Two sinking companies can't be lashed together to create a seaworthy vessel. MySpace just shed nearly half of its jobs this week. How can it find salvation with another dot-com now doling out its own pink slips, despite the obvious recovery in online advertising?
Don't get me wrong. Yahoo! is in much better shape than MySpace -- it simply has no direction. MySpace is tanking as a social network, a niche not known for second chances. No one's banking on a revival at Friendster, Tribe.net, or AOL's recently ditched Bebo. If -- or rather when -- Facebook peaks, you can count on a long downhill slide there as well.
If you think I'm out of line, I offer MySpace itself as Exhibit A. The company put a lot of effort into a site makeover that rolled out in November. Two months later, it's showing 500 employees the door.
"The new organizational structure will enable us to move more nimbly, develop products more quickly, and attain more flexibility on the financial side," MySpace CEO Mike Jones explained in a statement issued with the layoff announcement.
That sounds logical in theory, but don't we hear the same thing from every newspaper publisher justifying a round of layoffs? At the end of the day, circulation continues to shrink, ad dollars depart, and more pink slips arrive.
Yahoo! may see things differently. Google, Yahoo!, and Microsoft may have built popular portals with sticky free e-mail, but they have largely flopped when it comes to social networking. If Yahoo! can pick up MySpace, then feed it traffic through its hundreds of millions of e-mail accounts and random visitors, perhaps it can keep new users flowing into MySpace faster than the old ones are departing.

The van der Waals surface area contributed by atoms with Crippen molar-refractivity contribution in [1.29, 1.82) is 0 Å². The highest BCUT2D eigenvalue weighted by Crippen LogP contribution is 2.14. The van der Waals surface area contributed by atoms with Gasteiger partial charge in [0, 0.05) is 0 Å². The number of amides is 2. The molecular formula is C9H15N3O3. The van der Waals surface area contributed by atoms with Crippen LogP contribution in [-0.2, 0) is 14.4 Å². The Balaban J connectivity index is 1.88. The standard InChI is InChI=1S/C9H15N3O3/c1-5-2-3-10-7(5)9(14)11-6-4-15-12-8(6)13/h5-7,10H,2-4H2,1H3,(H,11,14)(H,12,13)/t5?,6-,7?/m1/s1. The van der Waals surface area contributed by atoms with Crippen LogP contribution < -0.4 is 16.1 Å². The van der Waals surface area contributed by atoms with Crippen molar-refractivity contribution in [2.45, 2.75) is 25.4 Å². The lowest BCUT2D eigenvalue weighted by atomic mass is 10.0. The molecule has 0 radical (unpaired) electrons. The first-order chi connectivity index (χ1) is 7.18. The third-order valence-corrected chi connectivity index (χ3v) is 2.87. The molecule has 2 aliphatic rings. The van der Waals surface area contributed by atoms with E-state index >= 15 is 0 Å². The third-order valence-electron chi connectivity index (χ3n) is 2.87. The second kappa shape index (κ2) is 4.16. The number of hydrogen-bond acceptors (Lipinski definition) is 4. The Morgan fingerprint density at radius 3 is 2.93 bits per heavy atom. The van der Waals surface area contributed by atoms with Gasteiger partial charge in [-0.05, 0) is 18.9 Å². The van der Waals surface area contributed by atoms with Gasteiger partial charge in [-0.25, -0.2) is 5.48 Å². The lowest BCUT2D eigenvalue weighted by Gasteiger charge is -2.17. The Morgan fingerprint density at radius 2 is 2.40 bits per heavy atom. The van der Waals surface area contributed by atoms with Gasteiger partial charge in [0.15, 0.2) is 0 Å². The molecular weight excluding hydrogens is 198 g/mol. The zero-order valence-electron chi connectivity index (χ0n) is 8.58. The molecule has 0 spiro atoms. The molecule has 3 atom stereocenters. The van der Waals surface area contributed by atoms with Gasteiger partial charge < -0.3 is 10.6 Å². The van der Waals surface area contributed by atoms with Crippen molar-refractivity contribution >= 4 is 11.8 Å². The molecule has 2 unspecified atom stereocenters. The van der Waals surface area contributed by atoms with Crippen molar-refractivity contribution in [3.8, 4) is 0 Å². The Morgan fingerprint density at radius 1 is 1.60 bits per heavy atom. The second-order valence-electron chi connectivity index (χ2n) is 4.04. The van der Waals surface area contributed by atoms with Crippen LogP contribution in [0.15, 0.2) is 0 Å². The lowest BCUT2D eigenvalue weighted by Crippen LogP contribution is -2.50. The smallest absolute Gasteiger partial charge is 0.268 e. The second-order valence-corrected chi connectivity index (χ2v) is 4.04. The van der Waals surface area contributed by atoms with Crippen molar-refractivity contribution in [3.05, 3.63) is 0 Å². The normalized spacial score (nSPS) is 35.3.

That's a risky gamble. Buying MySpace won't give Yahoo! any growth-stock credibility with the market. However, I'd still rather see Yahoo! make the purchase than simply stand still, especially if the company can snag MySpace at a fire-sale price.
Everyone knows how this will end. But a combination of Yahoo! and MySpace may be just enough to slow the inevitable demise of the once-dominant social network.
Is it too late to save MySpace? Share your thoughts in the comment box below.
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Longtime Fool contributor Rick Munarriz wonders why it took social networking so long to embrace local-search offerings like classifieds. He does not own shares in any of the companies in this story. He is also part of the Rule Breakers newsletter research team, seeking out tomorrow's ultimate growth stocks a day early. The Fool's disclosure policy knows all.